also outputs the gain given from the dummy side gain control amplifier circuit to the dummy side variable gain amplifier circuit to said memory unit as said gain information.
5. An optical signal receiving apparatus according to claim 3, wherein provision is made of a DC level generating circuit for applying a substantially equal DC level to an output level corresponding to the logic “0” from said pre-amplifier circuit at one of the differential inputs of said dummy side variable gain amplifier circuit.
6. An optical signal receiving apparatus according to claim 4, wherein provision is made of a base level detection circuit for detecting an output level corresponding to the logic “0” from said pre-amplifier circuit at one of the differential inputs of said dummy side variable gain amplifier circuit.
7. An optical signal receiving apparatus according to claim 6, wherein said base level detection circuit acts as a circuit for detecting the low frequency level variation contained in the base level of said input signal.
8. An optical signal receiving apparatus according to claim 4, wherein provision is made of a dummy side DC feedback unit connected to one of the differential inputs of said dummy side variable gain amplifier circuit and used for making the output level corresponding to the logic “0” from one of the differential outputs of the dummy side variable gain amplifier circuit and the output level corresponding to the logic “0” from the other of the differential outputs of the dummy side variable gain amplifier circuit coincide.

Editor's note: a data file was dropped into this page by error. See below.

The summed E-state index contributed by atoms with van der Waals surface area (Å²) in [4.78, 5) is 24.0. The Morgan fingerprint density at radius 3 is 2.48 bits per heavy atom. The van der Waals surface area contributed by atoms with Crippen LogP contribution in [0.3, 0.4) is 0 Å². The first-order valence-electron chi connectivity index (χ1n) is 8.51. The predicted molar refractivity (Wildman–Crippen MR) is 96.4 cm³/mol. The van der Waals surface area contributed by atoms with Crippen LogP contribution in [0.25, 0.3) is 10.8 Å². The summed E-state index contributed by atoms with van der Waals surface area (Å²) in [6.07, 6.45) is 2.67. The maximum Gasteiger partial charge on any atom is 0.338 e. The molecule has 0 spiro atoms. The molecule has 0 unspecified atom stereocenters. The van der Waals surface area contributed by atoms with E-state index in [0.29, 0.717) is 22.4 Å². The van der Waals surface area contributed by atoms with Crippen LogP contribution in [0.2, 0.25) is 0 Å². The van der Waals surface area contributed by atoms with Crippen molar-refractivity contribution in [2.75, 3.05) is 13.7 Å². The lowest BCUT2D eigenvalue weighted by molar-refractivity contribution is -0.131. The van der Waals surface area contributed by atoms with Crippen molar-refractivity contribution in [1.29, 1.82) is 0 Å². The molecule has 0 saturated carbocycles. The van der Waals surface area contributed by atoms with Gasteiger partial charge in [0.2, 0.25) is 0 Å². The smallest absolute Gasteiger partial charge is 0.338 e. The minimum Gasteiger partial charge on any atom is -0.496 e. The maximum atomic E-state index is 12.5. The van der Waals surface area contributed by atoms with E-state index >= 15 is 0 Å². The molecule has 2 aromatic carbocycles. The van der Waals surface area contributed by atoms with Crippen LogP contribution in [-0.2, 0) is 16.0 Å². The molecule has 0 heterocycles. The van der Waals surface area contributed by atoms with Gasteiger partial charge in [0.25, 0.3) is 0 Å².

9. An optical signal receiving apparatus according to claim 4, wherein provision is made of a dummy side offset cancel feedback unit for making the output level corresponding to the logic “0” from one of the differential outputs of said dummy side variable gain amplifier circuit and the output level corresponding to the logic “0” from the other of the differential outputs of the dummy side variable gain amplifier circuit coincide.
10. An optical signal receiving apparatus according to claim 1, wherein said signal side variable gain amplifying unit comprises:
a variable gain amplifier circuit for receiving said input signal and amplifying the same; and
a gain setting unit for setting the gain, under a feedfoward control, by reading said gain information held in said memory unit for said variable gain amplifier circuit.
11. An optical signal receiving apparatus according to claim 10, wherein provision is made of a DC level generating circuit for applying a substantially equal DC level to an output level corresponding to the logic “0” from said pre-amplifier circuit at one of the differential inputs of said variable gain amplifier circuit.
12. An optical signal receiving apparatus according to claim 10, wherein provision is made of a base level detection circuit for detecting an output level corresponding to the logic “0” from said pre-amplifier circuit at one of the differential inputs of said variable gain amplifier circuit.
13. An optical signal receiving apparatus according to claim 8, wherein said base level detection circuit acts as a circuit for detecting the low frequency level variation contained in the base level of said input signal.
14. An optical signal receiving apparatus according to claim 10, wherein provision is made of a DC feedback unit connected to one of the differential inputs of said variable gain amplifier circuit and used for making the output level corresponding to the logic “0” from one of the differential outputs of the variable gain amplifier circuit and the output level corresponding to the logic “0” from the other of the differential outputs of the variable gain amplifier circuit coincide.